I’m standing in a New York apartment staring at a face that’s horribly misshapen. The man’s right eye droops lower than his left, and the rest of his face looks like it was torn into a thousand geometric shapes. This has left me in a most uncomfortable position, forcing me to mentally piece together his face like a game of Tetris. I’m trying to do this discreetly when behind this man pops out a woman (well, girl, really, because she’s aged anywhere between 19 to 22). She’s rather theatrical with her introduction, and when she bestows her hand for a handshake, it’s warm and moist. I wonder where that hand has been.
“Would you like some sparkling water?” she asks politely. Before I have time to decline, she interrupts. “Just say ‘yes’! It’s really cold!”
In the height of summer in New York, this is one of the most generous things you can offer a guest. I nod in acceptance.
My hosts are musically gifted (one’s a composer) and they have a habit of staying up late and smoking cigarettes in the kitchen. I don’t mind that much except their cigarette smoke streams out the kitchen window and wafts into the living room where I’m sleeping. (A least that explains the couch’s smell.) I roll over onto my stomach and pull a pillow over my head.
At 2:30am, the neighbors upstairs come home. They must be obese because how else can you explain the impossibly loud footsteps on the floorboards? I try to sleep through the ruckus and delude myself into thinking I’ll get eight hours of sleep. Once I’ve resigned to the truth (it’ll be more like four hours, sweetheart), I swallow a Benadryl and put in my earphones.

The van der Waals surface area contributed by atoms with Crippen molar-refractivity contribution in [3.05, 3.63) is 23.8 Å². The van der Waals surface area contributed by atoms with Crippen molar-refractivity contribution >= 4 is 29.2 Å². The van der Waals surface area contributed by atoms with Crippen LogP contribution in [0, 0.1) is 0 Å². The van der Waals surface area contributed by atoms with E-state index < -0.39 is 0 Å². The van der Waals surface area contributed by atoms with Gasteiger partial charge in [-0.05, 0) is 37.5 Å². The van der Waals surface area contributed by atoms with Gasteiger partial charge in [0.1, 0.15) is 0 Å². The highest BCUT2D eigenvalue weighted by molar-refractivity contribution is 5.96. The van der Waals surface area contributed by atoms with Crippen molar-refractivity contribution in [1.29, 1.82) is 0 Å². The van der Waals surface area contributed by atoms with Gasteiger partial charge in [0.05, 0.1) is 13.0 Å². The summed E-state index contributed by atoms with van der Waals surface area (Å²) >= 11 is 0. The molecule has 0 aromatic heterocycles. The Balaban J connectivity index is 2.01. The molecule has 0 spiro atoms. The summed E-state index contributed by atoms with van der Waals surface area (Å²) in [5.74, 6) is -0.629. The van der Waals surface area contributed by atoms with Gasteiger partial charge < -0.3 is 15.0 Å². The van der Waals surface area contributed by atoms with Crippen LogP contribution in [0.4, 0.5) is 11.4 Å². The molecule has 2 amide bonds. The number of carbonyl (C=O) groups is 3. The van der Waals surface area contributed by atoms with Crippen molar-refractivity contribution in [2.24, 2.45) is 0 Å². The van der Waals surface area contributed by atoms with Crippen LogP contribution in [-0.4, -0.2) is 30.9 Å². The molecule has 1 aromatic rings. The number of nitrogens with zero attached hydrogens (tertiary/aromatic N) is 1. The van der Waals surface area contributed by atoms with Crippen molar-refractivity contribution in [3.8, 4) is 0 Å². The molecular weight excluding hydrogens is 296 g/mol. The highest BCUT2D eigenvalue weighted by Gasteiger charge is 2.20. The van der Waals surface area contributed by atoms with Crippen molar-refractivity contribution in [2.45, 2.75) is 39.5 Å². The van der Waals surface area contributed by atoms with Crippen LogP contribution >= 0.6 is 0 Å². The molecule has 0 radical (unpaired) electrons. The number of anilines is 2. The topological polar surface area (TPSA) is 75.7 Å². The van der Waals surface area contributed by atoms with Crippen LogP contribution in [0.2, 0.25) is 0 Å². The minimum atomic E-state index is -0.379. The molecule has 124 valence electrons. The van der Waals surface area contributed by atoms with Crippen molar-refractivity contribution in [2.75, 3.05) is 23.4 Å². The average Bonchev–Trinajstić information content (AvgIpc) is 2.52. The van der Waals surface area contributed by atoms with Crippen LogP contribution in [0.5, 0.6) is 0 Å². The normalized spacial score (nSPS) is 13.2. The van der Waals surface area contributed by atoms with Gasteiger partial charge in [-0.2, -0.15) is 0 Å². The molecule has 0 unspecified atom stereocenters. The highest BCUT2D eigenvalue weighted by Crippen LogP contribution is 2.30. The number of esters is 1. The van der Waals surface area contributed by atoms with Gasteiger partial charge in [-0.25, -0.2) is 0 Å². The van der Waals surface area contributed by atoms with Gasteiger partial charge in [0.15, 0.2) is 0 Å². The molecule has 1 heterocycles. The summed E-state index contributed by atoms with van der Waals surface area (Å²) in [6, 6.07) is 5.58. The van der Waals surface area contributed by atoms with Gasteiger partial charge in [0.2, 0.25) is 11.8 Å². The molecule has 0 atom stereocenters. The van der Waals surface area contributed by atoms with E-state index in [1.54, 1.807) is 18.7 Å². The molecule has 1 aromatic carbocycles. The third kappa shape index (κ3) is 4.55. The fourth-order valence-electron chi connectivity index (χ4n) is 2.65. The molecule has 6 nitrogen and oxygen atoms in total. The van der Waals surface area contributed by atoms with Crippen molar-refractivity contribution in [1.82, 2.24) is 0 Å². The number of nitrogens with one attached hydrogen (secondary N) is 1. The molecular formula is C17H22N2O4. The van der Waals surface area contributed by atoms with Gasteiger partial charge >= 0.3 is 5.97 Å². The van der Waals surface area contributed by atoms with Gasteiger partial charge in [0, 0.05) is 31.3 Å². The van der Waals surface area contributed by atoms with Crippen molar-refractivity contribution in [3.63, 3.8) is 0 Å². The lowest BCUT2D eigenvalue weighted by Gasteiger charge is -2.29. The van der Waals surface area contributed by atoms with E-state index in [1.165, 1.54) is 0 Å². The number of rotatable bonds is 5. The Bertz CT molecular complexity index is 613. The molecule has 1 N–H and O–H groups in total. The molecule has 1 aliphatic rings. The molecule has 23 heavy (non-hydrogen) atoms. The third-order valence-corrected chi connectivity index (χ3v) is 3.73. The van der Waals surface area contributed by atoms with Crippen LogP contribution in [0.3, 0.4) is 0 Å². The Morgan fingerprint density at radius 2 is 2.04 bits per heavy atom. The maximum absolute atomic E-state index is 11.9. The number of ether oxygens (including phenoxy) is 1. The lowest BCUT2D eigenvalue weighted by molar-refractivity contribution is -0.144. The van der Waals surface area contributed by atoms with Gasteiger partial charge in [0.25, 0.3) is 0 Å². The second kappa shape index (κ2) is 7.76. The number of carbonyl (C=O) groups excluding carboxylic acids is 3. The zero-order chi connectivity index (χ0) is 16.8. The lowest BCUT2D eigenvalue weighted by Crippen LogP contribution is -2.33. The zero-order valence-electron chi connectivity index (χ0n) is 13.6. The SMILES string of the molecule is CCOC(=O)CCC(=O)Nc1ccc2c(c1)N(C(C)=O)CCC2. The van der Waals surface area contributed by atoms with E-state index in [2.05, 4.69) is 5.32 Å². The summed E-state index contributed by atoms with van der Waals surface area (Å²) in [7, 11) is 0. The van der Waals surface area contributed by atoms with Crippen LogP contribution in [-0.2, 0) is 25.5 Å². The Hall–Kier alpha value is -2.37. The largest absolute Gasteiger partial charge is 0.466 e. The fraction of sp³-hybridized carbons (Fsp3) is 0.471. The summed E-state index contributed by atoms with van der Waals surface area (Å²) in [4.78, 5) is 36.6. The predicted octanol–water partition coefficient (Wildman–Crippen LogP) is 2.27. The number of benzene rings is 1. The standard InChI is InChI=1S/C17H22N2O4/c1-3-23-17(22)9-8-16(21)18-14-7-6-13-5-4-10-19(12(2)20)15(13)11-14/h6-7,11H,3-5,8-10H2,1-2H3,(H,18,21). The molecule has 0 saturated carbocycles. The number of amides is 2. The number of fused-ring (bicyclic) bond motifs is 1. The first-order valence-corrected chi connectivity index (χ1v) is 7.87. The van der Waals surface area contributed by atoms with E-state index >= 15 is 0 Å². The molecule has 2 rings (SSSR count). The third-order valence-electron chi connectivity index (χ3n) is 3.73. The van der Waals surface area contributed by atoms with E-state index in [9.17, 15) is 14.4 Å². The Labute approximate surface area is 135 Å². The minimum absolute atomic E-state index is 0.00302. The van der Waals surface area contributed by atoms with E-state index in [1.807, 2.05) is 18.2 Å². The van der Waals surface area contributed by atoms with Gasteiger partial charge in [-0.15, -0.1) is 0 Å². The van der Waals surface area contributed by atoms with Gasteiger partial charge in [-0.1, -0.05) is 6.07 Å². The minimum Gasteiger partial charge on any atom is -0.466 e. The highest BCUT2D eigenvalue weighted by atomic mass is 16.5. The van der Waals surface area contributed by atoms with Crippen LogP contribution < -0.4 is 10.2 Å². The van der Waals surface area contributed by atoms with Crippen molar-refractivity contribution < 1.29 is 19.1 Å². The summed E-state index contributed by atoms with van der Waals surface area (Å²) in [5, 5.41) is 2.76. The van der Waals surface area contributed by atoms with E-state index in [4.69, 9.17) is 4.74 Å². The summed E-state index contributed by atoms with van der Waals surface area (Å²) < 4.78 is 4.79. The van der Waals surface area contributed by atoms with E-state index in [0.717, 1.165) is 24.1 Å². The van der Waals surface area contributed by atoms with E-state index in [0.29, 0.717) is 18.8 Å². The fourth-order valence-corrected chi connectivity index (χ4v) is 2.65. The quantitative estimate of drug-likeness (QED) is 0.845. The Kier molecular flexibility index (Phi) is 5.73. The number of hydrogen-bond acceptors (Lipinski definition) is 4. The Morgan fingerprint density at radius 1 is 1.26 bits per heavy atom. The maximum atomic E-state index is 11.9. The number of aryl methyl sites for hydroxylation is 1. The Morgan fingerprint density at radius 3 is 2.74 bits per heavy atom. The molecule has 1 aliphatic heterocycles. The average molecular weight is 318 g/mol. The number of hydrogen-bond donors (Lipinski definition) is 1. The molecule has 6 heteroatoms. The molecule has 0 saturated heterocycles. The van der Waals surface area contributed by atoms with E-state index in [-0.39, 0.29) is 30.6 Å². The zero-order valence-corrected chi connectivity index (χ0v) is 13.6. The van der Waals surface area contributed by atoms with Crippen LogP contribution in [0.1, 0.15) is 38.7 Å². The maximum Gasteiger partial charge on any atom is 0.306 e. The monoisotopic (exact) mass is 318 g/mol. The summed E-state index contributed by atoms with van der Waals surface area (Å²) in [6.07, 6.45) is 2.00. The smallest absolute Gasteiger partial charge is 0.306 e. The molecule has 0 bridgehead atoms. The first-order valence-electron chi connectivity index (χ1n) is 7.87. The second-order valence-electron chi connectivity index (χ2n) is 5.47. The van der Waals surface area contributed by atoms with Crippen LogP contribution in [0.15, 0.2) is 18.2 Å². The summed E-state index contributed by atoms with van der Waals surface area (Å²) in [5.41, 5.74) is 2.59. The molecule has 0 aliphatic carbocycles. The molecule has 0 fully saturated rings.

6:30am greets me with the screech of brakes from a nearby bus. I wake up hungry and desperately needing to pee. I quietly tiptoe to the kitchen and open the refrigerator to take a peek inside. The refrigerator is filled with staple food like eggs and milk, but there’s also miscellaneous items like sliced cantaloupe, crusted at the edges from too much refrigeration; takeout boxes stacked on top of each other–the smallest boxes at the bottom, carrying the weight of boxes triple their size above; detectable odors emanating from mysterious origins.
I decide against eating and instead address my biological need to urinate.
I walk over to the bathroom and turn on the light. Looking down at my feet, a shabby brown rug adorns old, mid-century tiles. The porcelain on the toilet lid is cracked but my hosts have cleverly covered it up with an old edition of Vice Magazine.
I knew it was in my best interest to stop inspecting, but I just couldn’t help myself–I lifted the toilet seat. Beneath the seat, the rim was covered with urine, pubic hairs, and what appeared to be purple wine stains (how?!).
Stop trying to explain it, Julia, and just go pee, I said to myself.
So I put the seat back down, pulled down my pants, and sat my buttocks right on top of that dirty New York porcelain.